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Forecasters fear Florida may be less protected from hurricanes in 2021

Private weather service AccuWeather put out a forecast indicating a shifting Bermuda high could leave Florida more vulnerable to storms.

The year 2020 was crazy in more ways than one.  Last year included a record number of hurricanes and named storms. One after another, the tropical cyclones formed and made their march, often from east to west across the Atlantic, eventually turning north towards, and in many cases at, the U.S.

But storm after storm seemed to bypass the normally vulnerable Florida peninsula, making their way towards Texas and Louisiana. Some of last year’s most devastating storms hit just miles apart from one another.   

Six hurricanes actually made landfall in the U.S. last year, but not a single one actually hit Florida.

Experts attribute the more westward heading storms to the location of the Bermuda high, which acts as a “bumper” for hurricanes, pushing them away.

Last year, that high was in place slightly southwest. But, this year, forecasters expect it to weaken and move more to the northeast just in time for the height of hurricane season.

10 Tampa Bay Chief Meteorologist Bobby Deskins says that could allow storms to make their curve north earlier.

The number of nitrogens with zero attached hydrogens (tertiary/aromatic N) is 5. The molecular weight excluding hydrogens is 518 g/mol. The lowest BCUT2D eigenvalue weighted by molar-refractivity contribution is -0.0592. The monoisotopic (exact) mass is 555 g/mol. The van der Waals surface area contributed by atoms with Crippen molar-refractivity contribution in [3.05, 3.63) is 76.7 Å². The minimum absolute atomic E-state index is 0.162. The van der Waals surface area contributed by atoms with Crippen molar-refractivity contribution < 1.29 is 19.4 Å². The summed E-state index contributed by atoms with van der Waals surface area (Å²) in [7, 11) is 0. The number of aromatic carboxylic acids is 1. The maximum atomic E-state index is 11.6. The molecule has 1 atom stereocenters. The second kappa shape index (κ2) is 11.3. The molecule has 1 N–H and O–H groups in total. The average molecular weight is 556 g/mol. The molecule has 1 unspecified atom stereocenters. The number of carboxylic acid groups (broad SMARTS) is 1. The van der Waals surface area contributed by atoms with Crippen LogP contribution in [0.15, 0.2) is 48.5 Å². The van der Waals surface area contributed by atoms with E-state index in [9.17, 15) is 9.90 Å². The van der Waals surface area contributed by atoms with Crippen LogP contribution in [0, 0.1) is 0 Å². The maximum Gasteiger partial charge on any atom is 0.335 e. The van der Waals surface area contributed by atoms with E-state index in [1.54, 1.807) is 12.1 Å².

RELATED: Forecasting hurricanes, downpours and blizzards: US upgrades modeling system

That could leave Florida more in the crosshairs for this year’s storms but also much of the eastern seaboard.

We reached out to the National Hurricane Center for their thoughts on the AccuWeather forecast. A spokesperson tells 10 Tampa Bay the federal agency does not comment on private forecasts but indicated their own set of predictions for the upcoming hurricane season will be out next month in May.

RELATED: The Greek alphabet will never be used for hurricane names again, WMO says

Experts say the exact number of storms this year really doesn’t matter. They say it only takes one hurricane to make it a bad hurricane season for Tampa Bay, so everyone should be ready now. 

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